A camouflaged species of micro moth has been announced by the National Trust as the first of its kind to be found in Northern Ireland, likely reaching the North coast by being buffeted by strong winds across the Irish Sea.
The 5mm white-speckled smoke micro moth (Narycia duplicella) baffled experts when it was spotted in staff offices next door to the Giant’s Causeway.
A member of the bagworm family, the caterpillars weave a protective case of silk and attach material from their immediate surroundings to create near perfect camouflage, making them almost imperceptible to the naked eye.
Its life cycle from egg to flying moth is usually a year and the caterpillar pupates for a month, usually in May, before emerging as a minute moth.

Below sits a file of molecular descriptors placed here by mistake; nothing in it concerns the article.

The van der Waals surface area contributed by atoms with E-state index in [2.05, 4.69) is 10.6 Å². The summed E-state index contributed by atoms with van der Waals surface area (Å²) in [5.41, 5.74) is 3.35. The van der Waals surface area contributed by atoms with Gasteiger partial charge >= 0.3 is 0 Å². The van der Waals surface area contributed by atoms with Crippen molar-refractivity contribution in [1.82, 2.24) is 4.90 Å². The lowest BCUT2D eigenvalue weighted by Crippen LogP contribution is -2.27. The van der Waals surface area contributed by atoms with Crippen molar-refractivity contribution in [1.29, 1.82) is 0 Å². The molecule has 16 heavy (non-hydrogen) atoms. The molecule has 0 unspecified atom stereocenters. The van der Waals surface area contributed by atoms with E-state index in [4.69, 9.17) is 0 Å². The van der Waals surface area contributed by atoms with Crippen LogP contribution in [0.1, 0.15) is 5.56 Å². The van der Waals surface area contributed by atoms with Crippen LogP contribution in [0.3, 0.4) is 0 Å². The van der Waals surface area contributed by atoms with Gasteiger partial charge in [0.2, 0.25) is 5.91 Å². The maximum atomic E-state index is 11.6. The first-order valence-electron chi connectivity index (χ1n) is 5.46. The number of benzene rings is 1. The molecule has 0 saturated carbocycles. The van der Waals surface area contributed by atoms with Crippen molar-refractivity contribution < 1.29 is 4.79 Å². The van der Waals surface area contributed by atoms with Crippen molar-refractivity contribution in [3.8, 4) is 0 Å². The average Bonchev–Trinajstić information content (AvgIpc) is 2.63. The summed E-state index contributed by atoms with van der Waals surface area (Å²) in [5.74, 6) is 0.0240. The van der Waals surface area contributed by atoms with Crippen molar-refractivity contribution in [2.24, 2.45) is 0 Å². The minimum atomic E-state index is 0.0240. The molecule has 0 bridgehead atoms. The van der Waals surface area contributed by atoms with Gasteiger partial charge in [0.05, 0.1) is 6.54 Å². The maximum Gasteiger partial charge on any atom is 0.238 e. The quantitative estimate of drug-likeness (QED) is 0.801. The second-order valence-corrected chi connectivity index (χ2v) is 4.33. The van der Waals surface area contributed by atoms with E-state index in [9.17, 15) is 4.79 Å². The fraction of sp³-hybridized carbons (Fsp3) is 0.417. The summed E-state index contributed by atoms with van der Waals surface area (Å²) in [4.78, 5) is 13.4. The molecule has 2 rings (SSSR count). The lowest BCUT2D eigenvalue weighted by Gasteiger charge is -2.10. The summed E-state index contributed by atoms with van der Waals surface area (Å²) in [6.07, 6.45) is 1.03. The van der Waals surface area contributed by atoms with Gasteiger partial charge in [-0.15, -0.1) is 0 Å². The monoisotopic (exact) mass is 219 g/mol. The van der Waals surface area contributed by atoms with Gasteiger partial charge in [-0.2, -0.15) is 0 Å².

It is the first of its kind to be discovered on the island of Ireland and it was discovered by eagle eyed Dr Cliff Henry, area ranger for the National Trust, on the wall of his office at Innisfree Farm, next door to the Giant’s Causeway, last month.
He said: “Few other insects can match moths for disguise. I only spotted it when a speck of green on a clean part of the wall caught my eye. When I took a closer I look I realised the speck was moving! A tiny 4mm caterpillar was hauling its little camouflaged house up the wall.
“These micro moths are normally found on a tree trunk or fence. Our office wall is the perfect spot for them as it’s shaded, north facing, and has the right lichen and algae that they feed on.
“The caterpillar emerged from eggs laid by its mum earlier this year. It’s incredible to think that these moths could have travelled – assisted by the wind – 15 miles or more across the sea from Scotland to arrive on the Causeway Coast.”